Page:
• Finally, ad recall is 10% higher and intent is 6% higher for influencer content that is amplified by paid media and traditional branded content on the same channels. – AS

Take-off and landing

  • Pernod Ricard has chosen Publicis Media to manage its media and the holding company has created a tailor-made unit within Performance called on Publicis Santé to work with the internal teams of the wine and spirits company. Wavemaker previously handled media for Pernod Ricard.
  • Independent media agency Empower won media AOR rights for Zaxby’s QSR chicken chain, which is looking to double its business over the next five years.
  • Media Cafean ads-focused warehouse for independent creators and publishers, combined with a minority-focused sales platform Colossus SSP to reach underrepresented audiences.
  • Research firm Kantar and TV data platform Blockgraph has partnered to create better information to enable addressable advertising. Blockgraph will use its Identity Operating System (IDoS) to enable direct matching between Kantar’s panel and client datasets, in what they say is privacy compliant.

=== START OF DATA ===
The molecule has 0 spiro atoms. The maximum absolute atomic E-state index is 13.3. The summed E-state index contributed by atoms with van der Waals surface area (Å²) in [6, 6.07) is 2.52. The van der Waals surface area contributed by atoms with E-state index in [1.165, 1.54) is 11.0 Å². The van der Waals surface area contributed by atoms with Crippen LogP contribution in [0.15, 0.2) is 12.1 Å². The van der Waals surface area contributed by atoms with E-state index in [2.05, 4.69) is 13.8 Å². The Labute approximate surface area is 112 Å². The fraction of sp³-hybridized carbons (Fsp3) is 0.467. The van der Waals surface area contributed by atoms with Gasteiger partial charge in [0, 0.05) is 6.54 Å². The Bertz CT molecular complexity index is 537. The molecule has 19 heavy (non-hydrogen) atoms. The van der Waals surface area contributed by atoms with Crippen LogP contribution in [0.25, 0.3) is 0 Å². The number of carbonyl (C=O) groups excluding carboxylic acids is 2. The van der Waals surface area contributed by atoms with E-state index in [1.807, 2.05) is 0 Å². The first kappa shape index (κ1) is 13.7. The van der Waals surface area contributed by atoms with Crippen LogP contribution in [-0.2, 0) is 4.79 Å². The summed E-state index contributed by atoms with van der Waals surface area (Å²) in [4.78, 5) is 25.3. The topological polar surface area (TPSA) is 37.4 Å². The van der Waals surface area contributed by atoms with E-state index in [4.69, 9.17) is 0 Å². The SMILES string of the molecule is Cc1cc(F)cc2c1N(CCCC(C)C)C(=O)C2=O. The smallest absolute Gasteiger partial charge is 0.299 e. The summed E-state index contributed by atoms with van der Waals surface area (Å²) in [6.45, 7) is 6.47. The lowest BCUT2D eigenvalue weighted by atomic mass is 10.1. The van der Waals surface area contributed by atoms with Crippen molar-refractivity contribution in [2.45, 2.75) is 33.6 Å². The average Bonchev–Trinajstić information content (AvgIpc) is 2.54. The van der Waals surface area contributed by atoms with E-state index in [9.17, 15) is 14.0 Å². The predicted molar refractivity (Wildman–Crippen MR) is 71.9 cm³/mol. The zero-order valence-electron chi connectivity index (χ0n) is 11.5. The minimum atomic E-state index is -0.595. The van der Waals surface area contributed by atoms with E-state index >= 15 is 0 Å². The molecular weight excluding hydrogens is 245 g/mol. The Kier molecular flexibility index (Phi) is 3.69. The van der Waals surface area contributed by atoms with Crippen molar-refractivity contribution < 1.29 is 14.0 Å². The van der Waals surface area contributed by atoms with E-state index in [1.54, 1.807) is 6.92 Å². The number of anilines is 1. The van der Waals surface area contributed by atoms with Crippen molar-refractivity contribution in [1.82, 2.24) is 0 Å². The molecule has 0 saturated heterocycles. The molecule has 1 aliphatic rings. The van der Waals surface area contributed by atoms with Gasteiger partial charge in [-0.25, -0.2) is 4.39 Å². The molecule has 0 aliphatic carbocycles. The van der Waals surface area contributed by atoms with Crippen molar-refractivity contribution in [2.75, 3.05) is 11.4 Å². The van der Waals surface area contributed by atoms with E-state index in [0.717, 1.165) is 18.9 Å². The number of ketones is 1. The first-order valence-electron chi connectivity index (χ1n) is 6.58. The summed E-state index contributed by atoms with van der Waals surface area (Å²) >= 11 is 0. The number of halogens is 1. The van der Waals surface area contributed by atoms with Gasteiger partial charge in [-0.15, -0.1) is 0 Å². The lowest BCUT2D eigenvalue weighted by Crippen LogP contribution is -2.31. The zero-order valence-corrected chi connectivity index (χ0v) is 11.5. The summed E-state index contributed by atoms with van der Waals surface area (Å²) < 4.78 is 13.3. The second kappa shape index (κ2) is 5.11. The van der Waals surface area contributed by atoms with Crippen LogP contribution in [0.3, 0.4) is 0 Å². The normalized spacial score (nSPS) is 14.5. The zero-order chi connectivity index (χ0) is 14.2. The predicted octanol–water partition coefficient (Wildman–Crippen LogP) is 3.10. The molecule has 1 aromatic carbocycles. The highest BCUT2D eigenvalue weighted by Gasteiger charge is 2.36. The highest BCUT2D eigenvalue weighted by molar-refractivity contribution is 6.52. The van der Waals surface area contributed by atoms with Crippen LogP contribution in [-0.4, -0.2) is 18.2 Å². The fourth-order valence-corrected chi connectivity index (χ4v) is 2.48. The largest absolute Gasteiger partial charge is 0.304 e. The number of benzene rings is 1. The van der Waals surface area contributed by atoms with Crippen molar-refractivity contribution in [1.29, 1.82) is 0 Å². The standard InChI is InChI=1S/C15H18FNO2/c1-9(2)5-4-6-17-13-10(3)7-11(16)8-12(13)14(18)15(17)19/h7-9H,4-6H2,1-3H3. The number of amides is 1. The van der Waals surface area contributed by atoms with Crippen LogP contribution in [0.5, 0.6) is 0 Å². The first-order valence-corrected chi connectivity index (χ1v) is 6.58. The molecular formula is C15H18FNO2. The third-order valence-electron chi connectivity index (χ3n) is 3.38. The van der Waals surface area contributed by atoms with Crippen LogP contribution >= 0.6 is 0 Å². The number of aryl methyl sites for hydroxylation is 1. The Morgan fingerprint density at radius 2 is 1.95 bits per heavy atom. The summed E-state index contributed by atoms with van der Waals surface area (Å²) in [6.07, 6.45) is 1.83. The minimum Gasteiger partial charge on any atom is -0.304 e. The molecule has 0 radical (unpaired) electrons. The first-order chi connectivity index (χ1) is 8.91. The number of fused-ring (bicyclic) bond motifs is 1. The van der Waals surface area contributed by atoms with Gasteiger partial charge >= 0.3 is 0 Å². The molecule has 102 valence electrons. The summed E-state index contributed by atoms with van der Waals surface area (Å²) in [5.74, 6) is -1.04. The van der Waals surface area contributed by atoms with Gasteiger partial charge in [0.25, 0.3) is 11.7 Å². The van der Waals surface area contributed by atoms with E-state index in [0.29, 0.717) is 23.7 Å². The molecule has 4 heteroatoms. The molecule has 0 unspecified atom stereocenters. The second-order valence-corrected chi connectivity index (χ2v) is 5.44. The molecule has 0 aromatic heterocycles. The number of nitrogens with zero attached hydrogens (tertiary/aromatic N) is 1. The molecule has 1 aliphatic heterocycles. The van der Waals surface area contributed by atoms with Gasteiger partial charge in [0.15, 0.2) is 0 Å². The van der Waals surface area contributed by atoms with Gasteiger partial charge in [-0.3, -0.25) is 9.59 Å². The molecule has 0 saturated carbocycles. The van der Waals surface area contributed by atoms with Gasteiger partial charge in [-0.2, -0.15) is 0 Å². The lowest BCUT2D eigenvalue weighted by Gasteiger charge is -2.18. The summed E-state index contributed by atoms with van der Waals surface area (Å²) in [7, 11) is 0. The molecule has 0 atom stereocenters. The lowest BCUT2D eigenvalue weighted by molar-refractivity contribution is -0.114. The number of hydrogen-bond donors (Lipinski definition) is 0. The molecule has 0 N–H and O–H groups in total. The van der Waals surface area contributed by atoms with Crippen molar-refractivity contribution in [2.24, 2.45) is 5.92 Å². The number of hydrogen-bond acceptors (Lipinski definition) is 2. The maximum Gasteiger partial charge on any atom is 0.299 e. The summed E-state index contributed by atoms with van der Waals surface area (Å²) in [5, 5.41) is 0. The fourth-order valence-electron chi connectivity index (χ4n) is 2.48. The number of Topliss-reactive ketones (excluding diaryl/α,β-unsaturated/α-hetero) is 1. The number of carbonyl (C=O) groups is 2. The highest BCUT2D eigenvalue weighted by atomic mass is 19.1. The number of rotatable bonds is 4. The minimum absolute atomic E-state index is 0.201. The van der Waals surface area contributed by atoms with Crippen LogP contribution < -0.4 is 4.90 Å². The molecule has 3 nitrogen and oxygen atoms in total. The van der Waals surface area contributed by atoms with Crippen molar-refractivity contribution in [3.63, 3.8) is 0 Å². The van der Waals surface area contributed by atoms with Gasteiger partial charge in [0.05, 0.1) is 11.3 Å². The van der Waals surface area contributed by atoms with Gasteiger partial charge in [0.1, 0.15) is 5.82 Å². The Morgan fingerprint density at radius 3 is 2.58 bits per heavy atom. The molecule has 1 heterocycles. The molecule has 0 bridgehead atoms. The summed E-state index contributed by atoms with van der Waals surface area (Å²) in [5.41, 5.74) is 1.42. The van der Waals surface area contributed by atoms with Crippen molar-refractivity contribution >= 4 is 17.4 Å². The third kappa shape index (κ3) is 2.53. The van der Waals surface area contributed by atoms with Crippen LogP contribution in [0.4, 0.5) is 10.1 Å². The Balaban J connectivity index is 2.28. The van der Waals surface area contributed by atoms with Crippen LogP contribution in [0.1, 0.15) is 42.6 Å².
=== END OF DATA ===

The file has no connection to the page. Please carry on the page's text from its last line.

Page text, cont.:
Direct quote

“There is a lot of interest in [attention] beverages for adults… and also in categories where brand equity has a greater impact on consumer choices. Because attention is important whatever your end goal. It has been proven by various studies to have a bigger impact on the brand, which makes sense. So, brand recall is higher if people actually paid attention to your ad. It makes sense when you say it like that, right? But now we have some of these methods to start proving it.

— Jen Faraci, Chief Data Officer, Digitas, on how brands and agencies are using attention metrics

agency report

Digiday Research recently released a report on the state of media agency business in 2022 with a look ahead to next year. Issues covered include customer spending, media affected by it, staffing issues and more. Join us this Wednesday for a discussion of the study’s findings, with editor-in-chief Catherine Wolf, editor-in-chief Michael Bürgi and media agency reporter Antoinette Siu. Here’s how to register.

Speed ​​reading

  • Michael Bürgi wrote about IPG’s UM research showing that socially responsible brands advertising on media that share their values ​​see better purchase intent. They found a brand embracing the three values ​​of integrity, sustainability and fairness, increased purchase intent by 75%.
  • Julian Cannon explained how brands like NBA and Goldfish Crackers are devoting more ad spend to TikTok, Instagram and connected TV in order to connect with Gen Z and millennial sports fans.
  • Antoinette Siu covered some of the ways agencies are seeing retention and engagement boosted after adding mental health support for employees.